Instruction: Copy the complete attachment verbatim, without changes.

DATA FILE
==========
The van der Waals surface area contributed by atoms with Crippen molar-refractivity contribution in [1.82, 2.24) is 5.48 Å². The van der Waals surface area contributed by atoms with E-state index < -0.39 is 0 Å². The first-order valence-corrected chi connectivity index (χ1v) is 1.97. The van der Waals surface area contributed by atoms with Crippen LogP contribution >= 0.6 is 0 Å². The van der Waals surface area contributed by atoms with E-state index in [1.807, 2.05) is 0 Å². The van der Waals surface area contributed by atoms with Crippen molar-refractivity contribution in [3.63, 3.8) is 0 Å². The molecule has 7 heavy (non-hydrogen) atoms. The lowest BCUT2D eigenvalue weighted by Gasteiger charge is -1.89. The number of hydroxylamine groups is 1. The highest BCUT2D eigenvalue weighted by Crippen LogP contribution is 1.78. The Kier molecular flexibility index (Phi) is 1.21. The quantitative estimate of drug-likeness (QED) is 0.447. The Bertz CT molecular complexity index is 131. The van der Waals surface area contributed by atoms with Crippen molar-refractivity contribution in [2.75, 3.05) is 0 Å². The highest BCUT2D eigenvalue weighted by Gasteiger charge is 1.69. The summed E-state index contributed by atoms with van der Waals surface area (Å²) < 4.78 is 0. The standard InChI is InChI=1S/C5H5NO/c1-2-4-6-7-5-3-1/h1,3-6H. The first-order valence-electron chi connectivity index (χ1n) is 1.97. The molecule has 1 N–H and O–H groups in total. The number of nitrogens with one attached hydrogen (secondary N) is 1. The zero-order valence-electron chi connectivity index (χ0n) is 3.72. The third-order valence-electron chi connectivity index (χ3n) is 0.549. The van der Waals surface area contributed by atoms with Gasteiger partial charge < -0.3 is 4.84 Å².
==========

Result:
The van der Waals surface area contributed by atoms with Crippen molar-refractivity contribution in [1.82, 2.24) is 5.48 Å². The van der Waals surface area contributed by atoms with E-state index < -0.39 is 0 Å². The first-order valence-corrected chi connectivity index (χ1v) is 1.97. The van der Waals surface area contributed by atoms with Crippen LogP contribution >= 0.6 is 0 Å². The van der Waals surface area contributed by atoms with E-state index in [1.807, 2.05) is 0 Å². The van der Waals surface area contributed by atoms with Crippen molar-refractivity contribution in [3.63, 3.8) is 0 Å². The molecule has 7 heavy (non-hydrogen) atoms. The lowest BCUT2D eigenvalue weighted by Gasteiger charge is -1.89. The number of hydroxylamine groups is 1. The highest BCUT2D eigenvalue weighted by Crippen LogP contribution is 1.78. The Kier molecular flexibility index (Phi) is 1.21. The quantitative estimate of drug-likeness (QED) is 0.447. The Bertz CT molecular complexity index is 131. The van der Waals surface area contributed by atoms with Crippen molar-refractivity contribution in [2.75, 3.05) is 0 Å². The highest BCUT2D eigenvalue weighted by Gasteiger charge is 1.69. The summed E-state index contributed by atoms with van der Waals surface area (Å²) < 4.78 is 0. The standard InChI is InChI=1S/C5H5NO/c1-2-4-6-7-5-3-1/h1,3-6H. The first-order valence-electron chi connectivity index (χ1n) is 1.97. The molecule has 1 N–H and O–H groups in total. The number of nitrogens with one attached hydrogen (secondary N) is 1. The zero-order valence-electron chi connectivity index (χ0n) is 3.72. The third-order valence-electron chi connectivity index (χ3n) is 0.549. The van der Waals surface area contributed by atoms with Gasteiger partial charge < -0.3 is 4.84 Å².